[Answer]: One or two things to think about, work on that for a while. Stay there for the rest of the day. Come back the next day, you know; go back in your normal lane if you want. And some of them will say: “You know, that is true, that really helps me. I am going to swim down there for 2 or 3 more days and really kind of focus on what you want [me] to do.” Take that Type-A personality they have out of the equation, make them swim slow, and say: “You can’t go fast. In this lane you cannot go fast. Why don’t you just focus on some of the things that you want to do?”
[Question]: Were you adding 25% percentage, or something, to whatever tempo they were going? I was trying to figure out if there was a pattern there?
[Answer]: No. After using these for a while I know 1.3 is a fairly-slow tempo, 1.6 is a really-slow tempo. So I just find something that I know is going to slow them down. I am not that scientific, or trying to go percentage wise; all I know is I just want to really, really slow them down.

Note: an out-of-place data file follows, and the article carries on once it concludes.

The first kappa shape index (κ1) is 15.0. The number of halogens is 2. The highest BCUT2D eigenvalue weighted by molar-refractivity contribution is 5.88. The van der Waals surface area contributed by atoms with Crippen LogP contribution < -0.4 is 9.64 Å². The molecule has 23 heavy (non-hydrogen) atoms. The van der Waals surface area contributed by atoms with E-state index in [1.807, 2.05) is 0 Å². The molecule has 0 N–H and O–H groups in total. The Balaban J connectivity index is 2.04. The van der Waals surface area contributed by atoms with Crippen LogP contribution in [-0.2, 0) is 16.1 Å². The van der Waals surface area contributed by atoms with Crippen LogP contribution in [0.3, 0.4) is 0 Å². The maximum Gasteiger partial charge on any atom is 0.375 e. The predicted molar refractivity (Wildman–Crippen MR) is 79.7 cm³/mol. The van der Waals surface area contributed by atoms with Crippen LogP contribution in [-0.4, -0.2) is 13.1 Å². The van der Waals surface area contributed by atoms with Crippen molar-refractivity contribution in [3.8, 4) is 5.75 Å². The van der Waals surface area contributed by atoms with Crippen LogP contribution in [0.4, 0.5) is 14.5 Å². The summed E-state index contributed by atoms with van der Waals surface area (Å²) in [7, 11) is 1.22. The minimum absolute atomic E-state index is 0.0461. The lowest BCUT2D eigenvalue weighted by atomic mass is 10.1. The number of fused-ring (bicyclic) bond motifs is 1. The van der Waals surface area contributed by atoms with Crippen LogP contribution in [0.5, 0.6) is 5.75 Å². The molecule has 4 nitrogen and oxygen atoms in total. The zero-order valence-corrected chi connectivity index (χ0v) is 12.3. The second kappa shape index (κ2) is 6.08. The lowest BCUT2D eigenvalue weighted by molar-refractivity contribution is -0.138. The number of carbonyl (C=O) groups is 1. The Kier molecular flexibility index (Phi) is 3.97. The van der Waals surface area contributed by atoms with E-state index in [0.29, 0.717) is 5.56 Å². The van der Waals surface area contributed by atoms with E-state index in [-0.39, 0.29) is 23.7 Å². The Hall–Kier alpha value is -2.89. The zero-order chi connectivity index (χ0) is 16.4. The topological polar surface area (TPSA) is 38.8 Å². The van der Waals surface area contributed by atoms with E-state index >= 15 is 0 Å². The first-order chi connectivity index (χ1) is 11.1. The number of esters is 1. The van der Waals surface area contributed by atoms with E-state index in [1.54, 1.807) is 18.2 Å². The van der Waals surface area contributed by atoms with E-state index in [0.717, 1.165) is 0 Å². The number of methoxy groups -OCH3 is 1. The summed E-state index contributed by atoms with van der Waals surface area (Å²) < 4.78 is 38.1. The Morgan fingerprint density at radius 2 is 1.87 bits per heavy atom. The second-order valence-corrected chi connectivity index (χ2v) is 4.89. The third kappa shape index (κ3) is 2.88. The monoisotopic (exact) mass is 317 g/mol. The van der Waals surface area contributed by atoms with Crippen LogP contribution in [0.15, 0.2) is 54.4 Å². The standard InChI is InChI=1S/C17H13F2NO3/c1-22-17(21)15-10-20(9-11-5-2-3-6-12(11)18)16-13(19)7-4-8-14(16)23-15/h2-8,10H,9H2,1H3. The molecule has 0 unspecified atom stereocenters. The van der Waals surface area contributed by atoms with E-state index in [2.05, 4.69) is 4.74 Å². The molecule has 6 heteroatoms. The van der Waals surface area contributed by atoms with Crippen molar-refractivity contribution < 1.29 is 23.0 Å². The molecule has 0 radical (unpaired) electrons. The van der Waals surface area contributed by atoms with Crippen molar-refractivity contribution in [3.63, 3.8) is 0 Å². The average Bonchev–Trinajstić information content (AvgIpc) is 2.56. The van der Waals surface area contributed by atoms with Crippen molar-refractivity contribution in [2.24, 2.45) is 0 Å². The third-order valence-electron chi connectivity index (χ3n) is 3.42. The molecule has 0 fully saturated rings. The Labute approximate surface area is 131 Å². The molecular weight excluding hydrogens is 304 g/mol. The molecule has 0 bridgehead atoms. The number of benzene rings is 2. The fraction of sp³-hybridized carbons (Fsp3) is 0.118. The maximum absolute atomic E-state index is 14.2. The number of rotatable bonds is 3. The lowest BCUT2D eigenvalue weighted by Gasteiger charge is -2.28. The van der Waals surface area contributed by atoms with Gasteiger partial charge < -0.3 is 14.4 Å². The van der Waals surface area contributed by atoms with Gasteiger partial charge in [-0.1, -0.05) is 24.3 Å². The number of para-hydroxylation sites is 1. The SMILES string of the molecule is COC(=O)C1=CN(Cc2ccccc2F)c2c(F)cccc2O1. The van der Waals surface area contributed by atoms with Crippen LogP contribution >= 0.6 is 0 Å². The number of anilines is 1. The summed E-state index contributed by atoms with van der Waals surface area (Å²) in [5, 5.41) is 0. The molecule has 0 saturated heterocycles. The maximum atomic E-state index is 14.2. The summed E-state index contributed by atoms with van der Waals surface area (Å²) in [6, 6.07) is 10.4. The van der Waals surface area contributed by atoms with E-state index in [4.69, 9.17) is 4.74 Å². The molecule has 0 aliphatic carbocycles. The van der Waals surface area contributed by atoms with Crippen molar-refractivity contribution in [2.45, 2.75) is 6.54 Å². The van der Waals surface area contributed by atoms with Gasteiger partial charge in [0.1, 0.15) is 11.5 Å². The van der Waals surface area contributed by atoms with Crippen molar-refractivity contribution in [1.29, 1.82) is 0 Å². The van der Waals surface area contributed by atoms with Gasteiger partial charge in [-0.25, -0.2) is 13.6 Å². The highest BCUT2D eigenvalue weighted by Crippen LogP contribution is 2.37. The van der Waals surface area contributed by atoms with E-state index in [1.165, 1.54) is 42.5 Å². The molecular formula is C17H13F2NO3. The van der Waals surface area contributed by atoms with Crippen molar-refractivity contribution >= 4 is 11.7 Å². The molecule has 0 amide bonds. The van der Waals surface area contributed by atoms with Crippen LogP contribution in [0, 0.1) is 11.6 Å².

Ok, so all of that… the stroke focus work that we use with the tempo trainers is all done on Mode 1. It sets a tempo for them to maintain, and you can play a lot of different things with this. Actually we are going to do some Mode 1 stuff later too, but what we are going to talk about now is a little bit of Mode 2.
[Note: Mode 1 has 1 beep at the end of “x” amount of time; Mode 2 has 3 quicky, consecutive beeps (or “chirps”) at the end of the set time.]
Now, when you put it on Mode 2, you can do interval training. You can set it for anything you want. If your swimmers can always go 50s on the 45, but they cannot go 50s on the 40, set it for 42. And what it will do is it will chirp three times. [chirp, chirp, chirps] time to go. When it chirps, push off. Come back in, chirps, push-off. Come back in and wait for it, chirps, push off. You can set intervals for that, okay? And I am going to show you one of those things that I found was creative—it was fun to do.